Magazine article The New Yorker

The Undead

Magazine article The New Yorker

The Undead

Article excerpt

The Undead

The table was set for an old-fashioned Irish dinner party: white linen, cut-glass vases containing celery stalks and air-dried raisins. The meal, in a small tasting room in the West Village, was a rehearsal for an immersive re-creation of the holiday feast in James Joyce's story "The Dead." Beginning later this month, forty-two audience members a night will eat and drink along with the twelve cast members of "The Dead, 1904" as they take over the American Irish Historical Society, a nineteenth-century mansion overlooking Central Park, to stage one of the most famous parties in literature.

"The audience will be part of the play, but not in an intrusive, modern-theatre kind of way," said Jean Hanff Korelitz, a novelist, who adapted the story with her husband, the poet Paul Muldoon. She acknowledged that their exhumation faced challenges, beginning with corpse confusion: "A shocking number of people I mention the project to think I'm talking about the Grateful Dead or 'The Walking Dead.' "

Mark Russell, the executive chef at Great Performances caterers, emerged from his kitchen to explain that, for improved "approachability," Joyce's "fat brown goose" would now be a fat brown turkey. Korelitz and Muldoon approved, declaring goose to be, respectively, greasy and dry. Joyce's "round of spiced beef," Russell went on, had become a tenderloin marinated in a fig glaze, then rolled in cocoa. Muldoon, who moonlights as the poetry editor of this magazine, took a cautious bite. "Did you have spiced beef as a child?" he asked Ciaran O'Reilly, a fellow-Irishman, who co-founded the Irish Repertory Theatre and will direct the play.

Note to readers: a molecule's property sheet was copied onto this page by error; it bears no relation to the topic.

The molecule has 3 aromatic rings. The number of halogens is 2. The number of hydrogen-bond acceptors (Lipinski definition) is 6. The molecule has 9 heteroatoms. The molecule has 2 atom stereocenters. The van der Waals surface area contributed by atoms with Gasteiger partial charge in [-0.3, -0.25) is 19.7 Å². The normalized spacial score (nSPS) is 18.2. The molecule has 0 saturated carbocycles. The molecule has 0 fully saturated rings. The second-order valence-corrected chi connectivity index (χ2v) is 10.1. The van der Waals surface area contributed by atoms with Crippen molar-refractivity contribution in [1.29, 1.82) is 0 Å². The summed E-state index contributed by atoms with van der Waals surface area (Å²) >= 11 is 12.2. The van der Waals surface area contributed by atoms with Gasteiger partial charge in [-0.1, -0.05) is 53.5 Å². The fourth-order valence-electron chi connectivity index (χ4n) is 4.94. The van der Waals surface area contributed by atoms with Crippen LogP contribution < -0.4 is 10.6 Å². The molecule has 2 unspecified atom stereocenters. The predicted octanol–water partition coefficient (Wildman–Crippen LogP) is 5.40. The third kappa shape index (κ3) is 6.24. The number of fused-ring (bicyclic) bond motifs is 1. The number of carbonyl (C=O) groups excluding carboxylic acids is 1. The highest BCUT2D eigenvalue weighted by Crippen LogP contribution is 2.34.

"Me, neither," Muldoon said. "At that point, we were part of the modern world, with fish sticks and frozen peas."

"What about corned beef and cabbage?" Korelitz asked.

"That's nothing to do with Ireland," O'Reilly said, recoiling.

"We had a dish like Spam," Muldoon recalled. "But with even more fat."

They assessed the duck-fat-roasted fingerlings, which weren't quite the "hot floury potatoes wrapped in a white napkin" that Joyce describes. "The floury spud in Ireland is thought to be the height of sophistication," Muldoon said. "They're very dry and boiled, but fluffy."

"The floury is a mashed potato," O'Reilly said.

"I wouldn't worry too much about being literal, honestly," Korelitz said. …

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